The impact of Shakara’s Advaita philosophy on modern Hinduism cannot be overstated. His many writings, charismatic personality, and dedication to the cause revitalized what had been a religion in decline. More importantly for our discussion, however, Shankara recast much of Hindu religion in a nondual mold. Nondualism became an underlying perspective on old practices and traditions. Even the many gods were seen to exist as part of the play of maya, just more manifestations of Brahman. Of course there have been many backlashes and counter- reformations from the dualist camps, but overall Shankara’s nondualism has become one of the foundational outlooks of Hinduism. This in turn greatly influenced the modern discussion of nondualism in the West, as we’ll see in an upcoming section.

The Philosophy of Advaita Vedanta
Shankara summarized his entire philosophy of Advaita in a single, pithy sentence:[3]

Brahma satyam jagat mithyā, jīvo brahmaiva nāparah — Brahman is the only truth, the world is illusion, and there is ultimately no difference between Brahman and individual self.

This, in a nutshell, is Advaita Vedanta. Shankara states that Brahman is the one and only reality, the one existence, the one without a second. It is pure consciousness, free from any taint, beginningless and endless. It is joy, forever beyond the reach of pain, indivisible, immeasurable, formless, nameless, immutable. [4] It is the infinite, omnipresent, omnipotent, incorporeal, impersonal, transcendent reality that is the ground of all being. [5]

Although such words are all attempts at describing Brahman, the highest Brahman is actually completely without any attributes whatsoever. This highest Brahman is called nirguna brahman, which literally means “Brahman without attributes.” Any appearance of a God or deity of any kind (saguna brahman, lit: “Brahman with attributes”) is merely Brahman taking on a mask or persona, and does not represent the actual nature of Brahman.

In Shankara’s formulation the individual soul and Brahman are identical. The soul (atman) is not some small part of Brahman that eventually merges back into Brahman. The soul is actually the entirety of Brahman. According to Shankara (unlike in the Western religions, and some forms of Hinduism), each person does not have a unique, individual soul that then returns to Brahman upon enlightenment or death. Instead there is no individual soul whatsoever. There is only one Atman, and it is identical with Brahman. The false idea that there are many souls arises from the tricks of maya. Individuals (jiva) live in a state of ignorance in a body with senses, which causes the delusion that we feel as if we have an individual soul. In Shankara’s metaphor, it is as if the one moon in the sky were reflected by many bubbles.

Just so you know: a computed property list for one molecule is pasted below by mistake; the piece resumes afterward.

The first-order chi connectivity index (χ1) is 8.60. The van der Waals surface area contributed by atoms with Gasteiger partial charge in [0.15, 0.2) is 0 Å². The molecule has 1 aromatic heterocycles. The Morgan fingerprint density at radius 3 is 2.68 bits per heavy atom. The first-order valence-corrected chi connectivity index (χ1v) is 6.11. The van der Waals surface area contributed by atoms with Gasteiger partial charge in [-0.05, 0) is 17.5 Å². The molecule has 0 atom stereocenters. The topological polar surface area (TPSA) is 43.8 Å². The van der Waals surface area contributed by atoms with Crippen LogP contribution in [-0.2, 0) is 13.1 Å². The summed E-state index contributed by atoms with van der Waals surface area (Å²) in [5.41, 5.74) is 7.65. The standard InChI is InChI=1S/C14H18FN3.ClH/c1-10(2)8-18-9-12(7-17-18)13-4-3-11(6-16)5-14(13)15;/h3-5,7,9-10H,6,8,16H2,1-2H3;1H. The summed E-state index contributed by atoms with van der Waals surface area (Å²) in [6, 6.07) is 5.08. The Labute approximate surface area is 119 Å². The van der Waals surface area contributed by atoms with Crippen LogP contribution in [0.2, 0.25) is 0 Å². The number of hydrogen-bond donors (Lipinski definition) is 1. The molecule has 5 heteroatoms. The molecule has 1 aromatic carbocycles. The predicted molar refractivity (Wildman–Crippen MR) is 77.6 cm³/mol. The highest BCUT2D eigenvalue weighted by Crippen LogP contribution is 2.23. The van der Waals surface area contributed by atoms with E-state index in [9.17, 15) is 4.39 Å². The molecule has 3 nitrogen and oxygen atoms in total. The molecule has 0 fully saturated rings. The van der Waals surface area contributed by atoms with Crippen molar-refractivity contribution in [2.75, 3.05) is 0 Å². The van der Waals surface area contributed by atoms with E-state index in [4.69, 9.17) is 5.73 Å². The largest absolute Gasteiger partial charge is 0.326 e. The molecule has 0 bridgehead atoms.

Critics accused Shankara of being a “secret Buddhist,” and of more or less sneaking Buddhism into Hinduism. Indeed, it is hard not to compare his atman/Brahman concept to the Buddha-nature or storehouse consciousness ideas. They seem to just be different names for the same idea. For his part, Shankara vehemently denied this. He was an erudite philosopher, and used his extensive knowledge of Buddhism to show the differences between his teachings and the Buddhist view. A review of these differences, however, quickly shows them to be (in my opinion) very minor. Call it Brahman or Buddha-nature, it is nondual awareness either way.

Advaita Practices for Moksha, or Liberation
Enlightenment (Skt. moksha, lit: “liberation”) is possible, according to Advaita, by overcoming the delusion of maya, and thereby seeing the identity of Atman with Brahman. We see that there is absolutely no difference, that they are one and the same.

There are several well-known Advaita techniques for achieving liberation. Probably the most famous traditional practice is that of neti-neti. As we saw in the Upanishad section, this is a statement from the Brihardaranyaka Upanishad, describing Brahman as “not this, not that.” The practitioner applies this statement to any and all sensory experiences (including thoughts) that arise in consciousness. This is done as an active, phenomenological inquiry, not the rote repetition of a mantra. Whatever arises is seen to be the product of maya, of something other than perfect, nondual awareness. It is just an illusion. This practice functions as a kind of pointing out instruction that constantly draws attention to awareness itself, rather than the object of awareness.

Another practice is the mantra aham brahma’smi, which means, “I am Brahman,” (also found in the Brihardaranyaka Upanishad). This sentence is called the “great proclamation,” because it not only represents the philosophical understanding of the essence of Advaita, but it is also said to be the realization or proclamation of a yogi at the moment of enlightenment: “Eureka! I am Brahman!”